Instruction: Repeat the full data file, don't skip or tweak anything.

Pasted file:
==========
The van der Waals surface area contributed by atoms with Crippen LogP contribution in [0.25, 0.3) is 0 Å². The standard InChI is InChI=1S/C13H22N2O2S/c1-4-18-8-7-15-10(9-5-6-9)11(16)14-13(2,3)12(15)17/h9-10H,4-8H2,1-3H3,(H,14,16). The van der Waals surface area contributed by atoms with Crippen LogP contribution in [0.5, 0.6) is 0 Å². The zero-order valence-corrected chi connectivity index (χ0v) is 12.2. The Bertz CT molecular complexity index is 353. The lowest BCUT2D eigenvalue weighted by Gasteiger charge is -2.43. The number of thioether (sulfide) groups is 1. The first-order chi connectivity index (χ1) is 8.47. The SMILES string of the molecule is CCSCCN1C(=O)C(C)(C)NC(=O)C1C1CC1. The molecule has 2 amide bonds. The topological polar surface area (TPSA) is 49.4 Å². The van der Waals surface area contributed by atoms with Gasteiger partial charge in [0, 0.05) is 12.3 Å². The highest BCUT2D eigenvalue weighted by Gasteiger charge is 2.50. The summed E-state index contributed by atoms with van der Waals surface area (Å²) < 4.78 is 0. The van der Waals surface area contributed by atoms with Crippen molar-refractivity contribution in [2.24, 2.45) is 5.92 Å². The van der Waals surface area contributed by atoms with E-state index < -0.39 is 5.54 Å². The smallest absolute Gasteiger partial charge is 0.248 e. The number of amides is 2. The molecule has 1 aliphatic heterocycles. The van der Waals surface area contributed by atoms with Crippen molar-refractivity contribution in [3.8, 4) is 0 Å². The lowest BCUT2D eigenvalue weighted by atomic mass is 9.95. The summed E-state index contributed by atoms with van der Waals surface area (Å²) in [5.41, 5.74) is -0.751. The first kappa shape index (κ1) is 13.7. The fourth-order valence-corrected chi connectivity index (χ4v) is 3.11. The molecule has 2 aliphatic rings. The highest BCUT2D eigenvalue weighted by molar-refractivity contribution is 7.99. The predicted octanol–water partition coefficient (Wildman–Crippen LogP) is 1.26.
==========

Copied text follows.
The van der Waals surface area contributed by atoms with Crippen LogP contribution in [0.25, 0.3) is 0 Å². The standard InChI is InChI=1S/C13H22N2O2S/c1-4-18-8-7-15-10(9-5-6-9)11(16)14-13(2,3)12(15)17/h9-10H,4-8H2,1-3H3,(H,14,16). The van der Waals surface area contributed by atoms with Crippen LogP contribution in [0.5, 0.6) is 0 Å². The zero-order valence-corrected chi connectivity index (χ0v) is 12.2. The Bertz CT molecular complexity index is 353. The lowest BCUT2D eigenvalue weighted by Gasteiger charge is -2.43. The number of thioether (sulfide) groups is 1. The first-order chi connectivity index (χ1) is 8.47. The SMILES string of the molecule is CCSCCN1C(=O)C(C)(C)NC(=O)C1C1CC1. The molecule has 2 amide bonds. The topological polar surface area (TPSA) is 49.4 Å². The van der Waals surface area contributed by atoms with Gasteiger partial charge in [0, 0.05) is 12.3 Å². The highest BCUT2D eigenvalue weighted by Gasteiger charge is 2.50. The summed E-state index contributed by atoms with van der Waals surface area (Å²) < 4.78 is 0. The van der Waals surface area contributed by atoms with Crippen molar-refractivity contribution in [2.24, 2.45) is 5.92 Å². The van der Waals surface area contributed by atoms with E-state index < -0.39 is 5.54 Å². The smallest absolute Gasteiger partial charge is 0.248 e. The number of amides is 2. The molecule has 1 aliphatic heterocycles. The van der Waals surface area contributed by atoms with Crippen molar-refractivity contribution in [3.8, 4) is 0 Å². The lowest BCUT2D eigenvalue weighted by atomic mass is 9.95. The summed E-state index contributed by atoms with van der Waals surface area (Å²) in [5.41, 5.74) is -0.751. The first kappa shape index (κ1) is 13.7. The fourth-order valence-corrected chi connectivity index (χ4v) is 3.11. The molecule has 2 aliphatic rings. The highest BCUT2D eigenvalue weighted by molar-refractivity contribution is 7.99. The predicted octanol–water partition coefficient (Wildman–Crippen LogP) is 1.26.